• How to make helium balloons last for a long time
  • How to create a Castle Cake from scratch

2. Decide on Your Medium

You need to pick what medium your evergreen content is going to be. Are you going to do a:

  • Podcast
  • Blog Post
  • Infographic
  • Video
  • Case Study
  • eBook
  • Something else?

3. Research your Keywords

Once you have a few problems you want to solve, it’s time to start your keyword research. Keyword research is a valuable process no mater what type of medium you are exploring.

You can be as thorough or quick as you like.

At an absolute minimum, type your article ideas into Google. The results will show you the types of articles that rank for those terms.

Pay attention to the article topics. Do the articles relate to your audience’s problems? If the articles are only loosely linked to the topic you want to cover, it might not be something to explore.

You should also pay attention to the “People Also Ask” box, to see any other relevant searches.

4. Evaluate the competition

Search for your keywords in Google and Bing. See what content is ranking for your term.

If you are looking at doing Video, you should also look at YouTube. If you’re looking to make a podcast, look at Spotify, Itunes and Sticher. If you’re looking at hosting on another platform, look at their internal search engines too.

Make a list of the:

  • subheadings
  • topics covered
  • wordcount
  • Linked sources and cited research
  • Questions asked in the comments

You want to create content that is better and more thorough than what’s on offer (without plagiarising). This is known as Skyscraper content.

5. Find A List Of Questions Around Your Content

Once you have your topic, you need to look for questions to cover in your content. These will become your section headings.

Search your keyword on Quora and Answer the Public. Look through these questions and use them to guide your article.

6. Create A Content Outline

Create a basic framework for your post. You need to cover all the areas your audience needs to know about the subject. A simple framework might look like this:

  • Introduction
  • Paragraph 1 – What is X and why is it important
  • Paragraph 2 – How does X lead to Y?
  • List – 5 reasons X is key to your success
  • Paragraph 3 – Next steps to start doing X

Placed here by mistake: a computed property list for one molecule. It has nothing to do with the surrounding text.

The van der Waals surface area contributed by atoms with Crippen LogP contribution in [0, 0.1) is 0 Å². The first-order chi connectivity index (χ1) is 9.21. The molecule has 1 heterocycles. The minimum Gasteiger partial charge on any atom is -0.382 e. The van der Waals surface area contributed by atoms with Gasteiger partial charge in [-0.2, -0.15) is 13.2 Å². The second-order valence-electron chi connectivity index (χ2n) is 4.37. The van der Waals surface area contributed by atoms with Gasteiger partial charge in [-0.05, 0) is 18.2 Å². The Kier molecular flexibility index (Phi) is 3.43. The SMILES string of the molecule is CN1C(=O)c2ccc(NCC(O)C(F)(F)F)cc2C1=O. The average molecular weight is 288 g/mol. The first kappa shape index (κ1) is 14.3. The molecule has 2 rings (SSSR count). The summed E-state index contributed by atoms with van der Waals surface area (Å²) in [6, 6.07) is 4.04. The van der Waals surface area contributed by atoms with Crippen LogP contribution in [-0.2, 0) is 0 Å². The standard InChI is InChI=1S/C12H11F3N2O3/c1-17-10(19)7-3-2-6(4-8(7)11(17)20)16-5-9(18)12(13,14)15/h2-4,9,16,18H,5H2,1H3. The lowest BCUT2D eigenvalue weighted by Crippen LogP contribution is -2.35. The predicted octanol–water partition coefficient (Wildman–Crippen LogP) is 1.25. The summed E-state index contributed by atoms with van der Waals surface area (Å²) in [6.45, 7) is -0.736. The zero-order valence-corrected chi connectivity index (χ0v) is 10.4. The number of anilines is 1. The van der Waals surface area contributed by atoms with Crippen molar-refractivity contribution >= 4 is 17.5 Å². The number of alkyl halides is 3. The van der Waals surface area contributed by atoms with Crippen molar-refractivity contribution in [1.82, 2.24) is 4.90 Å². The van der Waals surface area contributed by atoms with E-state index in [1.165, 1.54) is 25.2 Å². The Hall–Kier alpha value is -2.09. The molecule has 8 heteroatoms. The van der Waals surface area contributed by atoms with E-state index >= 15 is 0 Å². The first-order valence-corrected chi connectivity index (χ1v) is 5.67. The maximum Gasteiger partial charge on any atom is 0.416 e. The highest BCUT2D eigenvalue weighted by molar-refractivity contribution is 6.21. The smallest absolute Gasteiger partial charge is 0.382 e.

• Conclusion – Round up subject

7. Create Your Content

Your content needs to be long enough to cover everything you need, but short enough to be interesting.

Recommended word count for written pieces varies from niche to niche. But, research suggests that Google likes to see content around 2100 words. But don’t be daunted.

If you’ve completed step 4, you should have a list of word counts for top-performing articles. If you can’t hit 2100 words, aim to be 200-300 words higher than the highest word count.

For Podcasts and videos, longer content seems to work better, but you need to make sure your audience stays until the end. A lot of algorithms are based around retention, so keep an eye on your analytics to find the optimal time for your customers.

You might want to hire a content marketing agency or freelancer to help create your content piece. If you do decide to go down this route, make sure you research your options thoroughly.

8. Promote your content

Once your content is live, you need to start telling people about it. There are a huge amount of tactics to bring traffic to your website, like sharing content on social media, paid adverts,  email marketing and more.

How Often Should You Post Evergreen Content?

You should be posting content as often as possible. In an ideal world, you’d be posting content daily. But that’s rarely possible, even in huge corporations.

At a minimum, aim to post content every week, and alternate an Evergreen content piece and a more time-relevant or news related article.